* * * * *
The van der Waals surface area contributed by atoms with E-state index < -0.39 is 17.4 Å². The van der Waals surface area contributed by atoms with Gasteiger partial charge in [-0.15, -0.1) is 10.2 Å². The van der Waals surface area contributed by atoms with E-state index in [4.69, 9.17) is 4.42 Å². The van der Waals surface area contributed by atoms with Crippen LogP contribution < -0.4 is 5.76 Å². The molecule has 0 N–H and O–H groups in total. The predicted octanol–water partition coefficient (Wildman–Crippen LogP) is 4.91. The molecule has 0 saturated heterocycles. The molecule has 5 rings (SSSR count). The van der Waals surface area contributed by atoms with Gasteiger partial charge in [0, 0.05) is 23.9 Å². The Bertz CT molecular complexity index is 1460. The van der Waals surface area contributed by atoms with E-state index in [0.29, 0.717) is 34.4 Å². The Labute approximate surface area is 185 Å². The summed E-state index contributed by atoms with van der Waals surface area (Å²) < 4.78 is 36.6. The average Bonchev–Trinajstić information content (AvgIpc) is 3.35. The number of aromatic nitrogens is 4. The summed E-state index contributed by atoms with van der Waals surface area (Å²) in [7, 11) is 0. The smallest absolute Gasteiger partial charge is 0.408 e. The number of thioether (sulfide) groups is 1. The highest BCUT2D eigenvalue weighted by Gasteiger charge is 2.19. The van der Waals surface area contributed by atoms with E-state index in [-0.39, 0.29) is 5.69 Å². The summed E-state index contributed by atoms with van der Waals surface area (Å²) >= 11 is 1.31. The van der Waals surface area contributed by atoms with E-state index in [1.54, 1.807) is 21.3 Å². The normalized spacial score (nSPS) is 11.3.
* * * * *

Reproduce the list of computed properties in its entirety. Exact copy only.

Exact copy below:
The van der Waals surface area contributed by atoms with E-state index < -0.39 is 17.4 Å². The van der Waals surface area contributed by atoms with Gasteiger partial charge in [-0.15, -0.1) is 10.2 Å². The van der Waals surface area contributed by atoms with E-state index in [4.69, 9.17) is 4.42 Å². The van der Waals surface area contributed by atoms with Crippen LogP contribution < -0.4 is 5.76 Å². The molecule has 0 N–H and O–H groups in total. The predicted octanol–water partition coefficient (Wildman–Crippen LogP) is 4.91. The molecule has 0 saturated heterocycles. The molecule has 5 rings (SSSR count). The van der Waals surface area contributed by atoms with Gasteiger partial charge in [0, 0.05) is 23.9 Å². The Bertz CT molecular complexity index is 1460. The van der Waals surface area contributed by atoms with E-state index in [0.29, 0.717) is 34.4 Å². The Labute approximate surface area is 185 Å². The summed E-state index contributed by atoms with van der Waals surface area (Å²) < 4.78 is 36.6. The average Bonchev–Trinajstić information content (AvgIpc) is 3.35. The number of aromatic nitrogens is 4. The summed E-state index contributed by atoms with van der Waals surface area (Å²) in [7, 11) is 0. The smallest absolute Gasteiger partial charge is 0.408 e. The number of thioether (sulfide) groups is 1. The highest BCUT2D eigenvalue weighted by Gasteiger charge is 2.19. The van der Waals surface area contributed by atoms with E-state index in [-0.39, 0.29) is 5.69 Å². The summed E-state index contributed by atoms with van der Waals surface area (Å²) >= 11 is 1.31. The van der Waals surface area contributed by atoms with E-state index in [1.54, 1.807) is 21.3 Å². The normalized spacial score (nSPS) is 11.3.